The average American spends 60 hours each week surfing the Web and currently owns, not one, but four digital devices, according to a recent Nielsen report. Naturally, this tech overload leaves many of us wanting an escape. Instead, try a digital detox.

Ideally, a digital detox consists of a complete shutdown of all things electronic for, at the very least, 24 hours. This would include your cell phone, your laptop, your computer, smartwatch, your laptop, and any other electronic gadgets you might possess or simply look at from time to time. And well-done you if you find yourself able to stretch the withdrawal period for longer than a day.

The major point of this mass unplugging is to free yourself so you can become available to other experiences, such as uninterrupted human contact or nature. Yet, an electronic withdrawal also liberates you from the stress of being on call to anyone who might want to ping you. Though most likely you can and do handle it, stress eventually leads to burn out as various scientifiic studies have shown. The benefits gained whenever you disconnect from devices and reconnect with both yourself and other people may be invaluable.

Why You Need a Digital Detox


No one needs to tell you the electronic prod is real. No matter where you are, if you hear your phone buzz (or feel it vibrate), your attention immediately jerks toward it. Who’s that? Here’s a startling thought: Most calls and messages don’t require your immediate attention.

As for social media, do you really need to witness, 24/7, the stellar insights, righteous complaints, shining new purchases, mouth-watering meals, perfected putdowns, charming dates, and occupational triumphs of each and every one of your acquaintances? Didn’t think so. Scientific studies have linked social media to anxiety, depression, narcissism, and poor self-image. Whether honestly communicated or gloriously falsified, a post is never intended for you personally, but as a broadcast to the world. They’re commercials, essentially. Do you like advertising?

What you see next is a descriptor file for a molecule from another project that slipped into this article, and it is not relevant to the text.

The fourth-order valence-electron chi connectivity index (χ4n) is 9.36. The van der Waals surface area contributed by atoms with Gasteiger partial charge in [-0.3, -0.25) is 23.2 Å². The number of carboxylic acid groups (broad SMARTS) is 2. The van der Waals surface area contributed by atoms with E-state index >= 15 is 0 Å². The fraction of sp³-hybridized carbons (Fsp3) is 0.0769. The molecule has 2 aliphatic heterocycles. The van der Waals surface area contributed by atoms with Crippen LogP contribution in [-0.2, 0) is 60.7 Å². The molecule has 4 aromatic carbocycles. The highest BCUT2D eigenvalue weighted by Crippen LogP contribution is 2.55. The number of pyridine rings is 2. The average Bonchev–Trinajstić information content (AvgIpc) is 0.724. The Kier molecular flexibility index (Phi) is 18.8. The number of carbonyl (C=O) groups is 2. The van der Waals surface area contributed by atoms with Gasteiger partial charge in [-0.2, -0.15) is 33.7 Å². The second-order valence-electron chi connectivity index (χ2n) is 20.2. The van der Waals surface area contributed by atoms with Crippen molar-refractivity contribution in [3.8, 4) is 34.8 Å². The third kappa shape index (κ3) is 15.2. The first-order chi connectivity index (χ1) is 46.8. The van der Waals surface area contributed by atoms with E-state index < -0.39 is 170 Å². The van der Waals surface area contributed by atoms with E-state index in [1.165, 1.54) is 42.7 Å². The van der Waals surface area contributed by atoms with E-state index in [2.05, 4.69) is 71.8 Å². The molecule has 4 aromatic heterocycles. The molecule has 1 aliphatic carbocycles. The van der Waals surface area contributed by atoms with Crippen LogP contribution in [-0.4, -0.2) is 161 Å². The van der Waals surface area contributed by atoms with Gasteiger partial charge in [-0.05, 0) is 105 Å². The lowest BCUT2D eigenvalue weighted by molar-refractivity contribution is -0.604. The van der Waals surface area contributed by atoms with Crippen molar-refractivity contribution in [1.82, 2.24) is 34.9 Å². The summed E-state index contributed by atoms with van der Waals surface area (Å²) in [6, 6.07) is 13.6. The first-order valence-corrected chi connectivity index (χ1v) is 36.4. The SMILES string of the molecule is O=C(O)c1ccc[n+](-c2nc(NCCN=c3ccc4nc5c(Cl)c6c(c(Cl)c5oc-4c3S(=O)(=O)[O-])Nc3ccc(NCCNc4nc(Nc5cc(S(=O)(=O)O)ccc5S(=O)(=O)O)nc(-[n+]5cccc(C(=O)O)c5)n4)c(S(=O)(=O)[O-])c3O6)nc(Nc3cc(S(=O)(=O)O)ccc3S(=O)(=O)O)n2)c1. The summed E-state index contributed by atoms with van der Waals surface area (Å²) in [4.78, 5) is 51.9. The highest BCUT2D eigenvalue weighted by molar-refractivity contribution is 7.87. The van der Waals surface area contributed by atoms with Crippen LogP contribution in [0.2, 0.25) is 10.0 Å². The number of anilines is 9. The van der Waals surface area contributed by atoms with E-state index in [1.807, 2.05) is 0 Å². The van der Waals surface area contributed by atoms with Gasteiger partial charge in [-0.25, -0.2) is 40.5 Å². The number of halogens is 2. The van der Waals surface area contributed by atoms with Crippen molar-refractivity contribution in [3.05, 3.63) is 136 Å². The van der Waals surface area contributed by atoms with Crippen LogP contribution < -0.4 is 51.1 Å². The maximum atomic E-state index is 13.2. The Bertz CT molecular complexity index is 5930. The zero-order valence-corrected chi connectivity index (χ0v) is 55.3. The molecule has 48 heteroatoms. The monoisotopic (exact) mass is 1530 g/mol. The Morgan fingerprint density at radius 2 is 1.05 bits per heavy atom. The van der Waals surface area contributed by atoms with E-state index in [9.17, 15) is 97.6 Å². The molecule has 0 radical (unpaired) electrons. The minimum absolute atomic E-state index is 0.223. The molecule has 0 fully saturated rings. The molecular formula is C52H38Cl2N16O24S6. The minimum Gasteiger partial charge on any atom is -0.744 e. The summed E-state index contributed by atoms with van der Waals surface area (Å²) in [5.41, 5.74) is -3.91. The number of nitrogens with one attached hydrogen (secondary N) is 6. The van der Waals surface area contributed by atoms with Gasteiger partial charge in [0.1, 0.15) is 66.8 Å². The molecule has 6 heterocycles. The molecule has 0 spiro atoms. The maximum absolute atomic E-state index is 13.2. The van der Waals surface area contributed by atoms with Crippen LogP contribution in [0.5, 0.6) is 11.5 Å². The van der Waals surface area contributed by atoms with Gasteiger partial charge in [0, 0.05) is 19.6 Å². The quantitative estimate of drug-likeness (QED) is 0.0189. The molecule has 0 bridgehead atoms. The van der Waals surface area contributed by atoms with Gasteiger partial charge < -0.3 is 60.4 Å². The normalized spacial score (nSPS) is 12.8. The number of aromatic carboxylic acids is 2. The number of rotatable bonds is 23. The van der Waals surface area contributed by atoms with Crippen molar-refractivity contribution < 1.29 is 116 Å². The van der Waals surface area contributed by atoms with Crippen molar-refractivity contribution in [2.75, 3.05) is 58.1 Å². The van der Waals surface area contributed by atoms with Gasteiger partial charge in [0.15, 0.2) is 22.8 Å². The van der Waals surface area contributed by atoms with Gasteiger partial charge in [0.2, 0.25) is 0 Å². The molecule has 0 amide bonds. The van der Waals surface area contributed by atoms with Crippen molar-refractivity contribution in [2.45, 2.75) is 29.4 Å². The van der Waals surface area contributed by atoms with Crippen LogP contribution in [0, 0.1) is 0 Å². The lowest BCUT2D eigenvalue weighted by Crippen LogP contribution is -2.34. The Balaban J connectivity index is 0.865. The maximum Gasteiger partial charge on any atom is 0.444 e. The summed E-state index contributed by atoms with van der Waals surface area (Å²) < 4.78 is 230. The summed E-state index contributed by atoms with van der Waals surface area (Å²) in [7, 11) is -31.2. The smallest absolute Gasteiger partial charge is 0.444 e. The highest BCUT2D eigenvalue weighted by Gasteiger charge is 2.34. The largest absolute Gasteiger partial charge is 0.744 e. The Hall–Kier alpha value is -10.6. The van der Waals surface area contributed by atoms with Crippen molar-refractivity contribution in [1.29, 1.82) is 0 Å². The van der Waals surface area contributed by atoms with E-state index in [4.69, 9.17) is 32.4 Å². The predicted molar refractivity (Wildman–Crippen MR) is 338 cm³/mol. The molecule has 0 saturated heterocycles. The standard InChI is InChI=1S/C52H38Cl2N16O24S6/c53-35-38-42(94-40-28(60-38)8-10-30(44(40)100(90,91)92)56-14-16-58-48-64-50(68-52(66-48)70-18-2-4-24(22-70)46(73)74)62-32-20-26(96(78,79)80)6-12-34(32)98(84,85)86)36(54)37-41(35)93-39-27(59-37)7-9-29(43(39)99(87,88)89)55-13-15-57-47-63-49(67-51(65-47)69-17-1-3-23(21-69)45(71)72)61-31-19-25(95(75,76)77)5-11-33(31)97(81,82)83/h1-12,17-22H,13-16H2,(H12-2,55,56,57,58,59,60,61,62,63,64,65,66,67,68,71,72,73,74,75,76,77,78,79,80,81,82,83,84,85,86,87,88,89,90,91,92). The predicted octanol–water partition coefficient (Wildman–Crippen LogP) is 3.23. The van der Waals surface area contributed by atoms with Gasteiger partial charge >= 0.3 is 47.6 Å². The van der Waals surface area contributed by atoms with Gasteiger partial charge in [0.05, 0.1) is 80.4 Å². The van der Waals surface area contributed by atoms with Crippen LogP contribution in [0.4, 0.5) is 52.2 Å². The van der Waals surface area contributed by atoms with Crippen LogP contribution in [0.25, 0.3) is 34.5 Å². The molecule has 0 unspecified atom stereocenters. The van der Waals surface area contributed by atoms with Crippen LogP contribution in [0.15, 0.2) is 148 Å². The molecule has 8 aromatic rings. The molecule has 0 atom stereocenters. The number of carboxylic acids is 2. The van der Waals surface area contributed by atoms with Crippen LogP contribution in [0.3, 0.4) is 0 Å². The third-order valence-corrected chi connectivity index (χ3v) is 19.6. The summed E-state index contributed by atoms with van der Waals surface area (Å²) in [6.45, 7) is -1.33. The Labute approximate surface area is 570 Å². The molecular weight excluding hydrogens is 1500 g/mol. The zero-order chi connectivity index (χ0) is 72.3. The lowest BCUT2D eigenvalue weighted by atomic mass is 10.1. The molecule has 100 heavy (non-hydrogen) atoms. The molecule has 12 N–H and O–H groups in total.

Peaceful hours beyond the grasp of others and far from the social treadmill are balm to a weary mind and drained heart. Give yourself the greatest luxury of all: time.


With all our digital devices, we end up multitasking, often moving from one task to another before fully completing, fully perfecting the first. To do anything well — even those jobs we tell ourselves we can "do in our sleep" — requires focus and an attention to detail. Though we live in ADHD nation, each of us can feel when true effort has been made. You have a choice. You can perform half-heartedly or you can delve. By taking a break from the electronic onslaught, we can re-train ourselves to concentrate more and pay greater attention.


Screen time is also bad posture time for most of us. According to the experts, posture follows vision. Think about: Do you slump as you read your tablet, resting on your lap? Lying on your bed as you watch YouTube, is your neck positioned in some weird way? Are you at work right now, hunched and leaning toward a computer screen? Checking your email on your phone, do you pause on the sidewalk head bent?

All these things are bad for your posture, especially when you do them for long stretches of time. A digital detox means less weird body positions and increased physical awareness … it just happens.


“I loaf and invite my soul.” Walt Whitman’s simple guidance seems impossible to fulfill today. Is loafing possible or (more importantly) desirable when we are constantly tethered to the digital world? What you currently think of as loafing — say, swimming from site to site on the web — never really feels like an escape. Somehow the net is still calling all the shots by drawing your attention to issues that might not naturally interest you and setting the parameters of your pursuit. All of us have modified our behavior to fit the web. To change your thoughts and shift your actions, step away, turn inward, and do nothing.

Absolute worse case here? You’ll be thrilled to return to all the noise.